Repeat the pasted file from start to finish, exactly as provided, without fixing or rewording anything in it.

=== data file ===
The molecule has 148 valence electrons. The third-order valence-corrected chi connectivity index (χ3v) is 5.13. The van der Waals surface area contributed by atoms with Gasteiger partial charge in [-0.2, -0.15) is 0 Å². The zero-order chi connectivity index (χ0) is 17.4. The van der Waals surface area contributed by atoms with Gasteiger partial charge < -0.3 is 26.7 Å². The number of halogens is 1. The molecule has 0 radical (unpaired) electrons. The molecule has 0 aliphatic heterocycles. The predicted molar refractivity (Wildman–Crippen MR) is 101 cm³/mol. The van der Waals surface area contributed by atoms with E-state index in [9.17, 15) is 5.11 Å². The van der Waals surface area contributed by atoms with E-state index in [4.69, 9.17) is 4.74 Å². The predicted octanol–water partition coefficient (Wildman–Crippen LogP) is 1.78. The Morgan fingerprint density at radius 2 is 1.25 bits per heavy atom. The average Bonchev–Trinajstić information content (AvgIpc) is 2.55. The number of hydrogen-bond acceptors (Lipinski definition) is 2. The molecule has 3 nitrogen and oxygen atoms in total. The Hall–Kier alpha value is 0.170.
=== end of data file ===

The molecule has 148 valence electrons. The third-order valence-corrected chi connectivity index (χ3v) is 5.13. The van der Waals surface area contributed by atoms with Gasteiger partial charge in [-0.2, -0.15) is 0 Å². The zero-order chi connectivity index (χ0) is 17.4. The van der Waals surface area contributed by atoms with Gasteiger partial charge < -0.3 is 26.7 Å². The number of halogens is 1. The molecule has 0 radical (unpaired) electrons. The molecule has 0 aliphatic heterocycles. The predicted molar refractivity (Wildman–Crippen MR) is 101 cm³/mol. The van der Waals surface area contributed by atoms with E-state index in [9.17, 15) is 5.11 Å². The van der Waals surface area contributed by atoms with E-state index in [4.69, 9.17) is 4.74 Å². The predicted octanol–water partition coefficient (Wildman–Crippen LogP) is 1.78. The Morgan fingerprint density at radius 2 is 1.25 bits per heavy atom. The average Bonchev–Trinajstić information content (AvgIpc) is 2.55. The number of hydrogen-bond acceptors (Lipinski definition) is 2. The molecule has 3 nitrogen and oxygen atoms in total. The Hall–Kier alpha value is 0.170.